- Frigolit Fragile also toyed with it on two occasions; replying to Supersnällasilversara when she asked him what he called her in French (knowing what would happen), and dedicating his life to stopping the laughter of the children due to his hatred of them for constantly ruining the exhibits of his museum, when he could have simply, oh, I don't know, closed the museum to children.
- Incredibly Lame Pun: The once-populated warehouse taken over by the villains is called the 'Children's Department'. Sounds unpunny at first, but in Swedish, this title was 'Barnverket'. Still sounds unpunny? Well, now you'll hear it was only one letter away from 'Banverket', which was, at the time, the name for the governmental agency responsible for Sweden's railways. (Then again, this was also a bit of a Parental Bonus, considering that, while Superhjältejul is appreciated by some adults, the primary target audience was children, and they would not know a lot about railway companies.)
- Ineffectual Sympathetic Villain: All of the villains, aside from Gjerta. (If you're a sympathetic person, then possibly Gjerta too.) I mean, think about it. If a germophobic pedantic, an extraordinarily cautious house-of-cards-museum owner, an agreeable illiterate, a clumsy tightrope walker, a barber with a Hand Puppet, and three tone-deaf triplets got together under the command of a power-crazy Big Bad to stop the laughter of the children, would you take them seriously? Of course not. Unless that barber once wanted to be a lumberjack, there's really nothing to worry about.
- Informed Ability: The tone-deaf triplets Tinnitus are apparently supposed to hate music, yet they happily participate in every song the villains sing. And their Heel-Face Turn is the result of a song.
- Stålhenrik is supposed to have super strength, but he only uses it one time in the whole show.
- Frigolit Fragile is supposed to be very, very careful — and yet, in everyday life around the base, he acts more or less like a spaz.
- The Klutz: Villainous version with Klante Volante. His entire reason for villainy is because he doesn't like getting laughed at for being a klutz. His name even contains the Swedish word for klutz: klant.
- Limited Wardrobe: Uni Sax. She wears three identical suits, ties and shirts at the same time. This is also what her life philosophy is: she wants everyone to look exactly the same, with gray and boring clothes and the same haircut.
- Meaningful Name: All of the villains, most of which cross over into incredibly awesome puns. A few examples: Anna Flabet. Switch the first letters of that last name, and it becomes pronounced as 'Analfabet'; the Swedish word for 'illiterate'. Sure enough, she can't read. Frigolit Fragile; the 'Fragile' is self-explanatory (even though it's pronounced 'Frah-jill'), and 'Frigolit' means 'styrofoam' ā Súedo. As fragile as styrofoam. Klante Volante; Volante=volatile, and 'Klant' means 'klutz'.
- Also, Uni Sax. Which should speak for itself.
- Not to mention the actor who plays Stålhenrik is named...Henrik Ståhl.
- Minion with an F in Evil: Gjerta's nephew Flemming Flink, sent to Gjerta so he can learn to be evil. He doesn't seem to be getting it. His very first scene is walking into the Abandoned Warehouse (well, technically, captured warehouse) where the group of villains operate, and offering the Big Bad a caramel.
- My Greatest Failure: Stålhenrik was once fooled by Gjerta into helping her. He has never gotten over it, even in his old age he is terribly ashamed. He doesn't want to talk about it, and even gets a My Greatest Failure song.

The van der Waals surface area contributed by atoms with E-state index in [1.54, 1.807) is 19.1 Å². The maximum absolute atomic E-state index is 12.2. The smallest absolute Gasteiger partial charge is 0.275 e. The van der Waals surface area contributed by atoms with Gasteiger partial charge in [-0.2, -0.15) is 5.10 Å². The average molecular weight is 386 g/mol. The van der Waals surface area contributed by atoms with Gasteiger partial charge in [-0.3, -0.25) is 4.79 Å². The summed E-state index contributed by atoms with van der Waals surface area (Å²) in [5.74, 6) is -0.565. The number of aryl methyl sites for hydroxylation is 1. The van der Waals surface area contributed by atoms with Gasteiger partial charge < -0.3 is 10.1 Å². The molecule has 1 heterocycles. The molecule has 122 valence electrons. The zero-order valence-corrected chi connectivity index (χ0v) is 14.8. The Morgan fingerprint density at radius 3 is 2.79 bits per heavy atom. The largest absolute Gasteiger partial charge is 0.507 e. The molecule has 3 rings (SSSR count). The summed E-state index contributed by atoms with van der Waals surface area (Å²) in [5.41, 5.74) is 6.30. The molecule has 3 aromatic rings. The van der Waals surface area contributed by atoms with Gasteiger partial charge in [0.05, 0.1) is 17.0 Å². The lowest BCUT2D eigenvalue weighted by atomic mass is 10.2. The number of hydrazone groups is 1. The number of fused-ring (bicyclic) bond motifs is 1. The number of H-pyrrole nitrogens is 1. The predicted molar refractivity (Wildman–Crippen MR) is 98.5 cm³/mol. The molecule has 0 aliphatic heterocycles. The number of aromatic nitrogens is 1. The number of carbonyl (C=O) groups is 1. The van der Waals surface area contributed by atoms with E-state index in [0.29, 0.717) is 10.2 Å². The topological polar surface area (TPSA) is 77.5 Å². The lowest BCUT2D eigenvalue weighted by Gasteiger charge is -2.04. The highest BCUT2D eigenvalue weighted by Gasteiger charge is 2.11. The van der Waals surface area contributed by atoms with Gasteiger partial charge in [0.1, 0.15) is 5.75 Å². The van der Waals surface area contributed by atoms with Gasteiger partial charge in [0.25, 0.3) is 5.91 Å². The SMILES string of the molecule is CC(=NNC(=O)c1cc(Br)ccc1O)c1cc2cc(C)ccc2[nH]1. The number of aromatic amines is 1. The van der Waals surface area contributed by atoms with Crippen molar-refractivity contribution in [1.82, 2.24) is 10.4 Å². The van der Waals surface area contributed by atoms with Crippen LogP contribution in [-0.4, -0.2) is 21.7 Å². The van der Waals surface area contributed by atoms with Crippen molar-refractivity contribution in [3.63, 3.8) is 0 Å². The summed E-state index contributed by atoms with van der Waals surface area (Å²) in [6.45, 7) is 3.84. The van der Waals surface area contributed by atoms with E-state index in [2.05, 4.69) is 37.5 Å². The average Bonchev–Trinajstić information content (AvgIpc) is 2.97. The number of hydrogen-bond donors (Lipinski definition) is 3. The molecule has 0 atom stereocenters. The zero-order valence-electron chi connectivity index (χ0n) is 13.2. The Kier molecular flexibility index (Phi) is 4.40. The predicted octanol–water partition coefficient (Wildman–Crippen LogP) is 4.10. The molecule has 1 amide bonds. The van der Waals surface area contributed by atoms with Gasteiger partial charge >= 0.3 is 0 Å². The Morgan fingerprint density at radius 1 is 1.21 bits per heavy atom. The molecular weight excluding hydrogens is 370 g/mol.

- Offscreen Teleportation: While not exactly used for horror purposes, Supersnällasilversara (along with Stålhenrik) somehow managed to get from the back of a pickup into the passenger's seat. While it was moving. I'm sure that this is some kind of Crowning Moment, I just can't decide if it's funny or awesome.
- Old Superhero: Stålhenrik and Supersnällasilversara live on an artificial planet, constructed to be a retirement home for superheroes. It's been said it's not the only one.
- Superheroes Wear Capes: Literally. Vega and Nova wants to get the hang of their powers so they can become real superheroes and get their capes.
- Which they, of course, got in the final episode after they were pivotal to ruining the plan of the Big Bad. Their superhero names became Supernova and Megavega.
- Superpower Lottery: Maybe. Stålhenrik's only superpower seems to be that he's literally made of steel, while Supersnällasilversara doesn't seem to have much past flying. Their daughter can at the very least fly, and is apparently appropriate for joining in stopping a comet. One of their granddaughters also has the power to fly, and is training, while the other one supposedly has the power to move objects with her mind, which she hasn't gotten the hang of yet either. It's possible this power comes from her father, who isn't seen, but superpower genetics seem to be working in strange ways.
- Theme Twin Naming: Actually Theme Triplet Naming. Nina, Tina and Tuss Tinnitus.
- Training Montage: Unless they were all turned into supervillains by simply working out for a few minutes, the song Supervillain was this. Though it wasn't much of a montage, and more of a Time Skip.
- Villain Song: Every episode contains a song. Every villain has gotten at least one, and there was also a song that was about going from being a mere villain to a supervillain.
- Why Did It Have to Be Snakes?: Stålhenrik is afraid of... house sparrows. The first time he landed on Earth, he was also hesitant to speak to children, and believed that a lamp post looked cocky.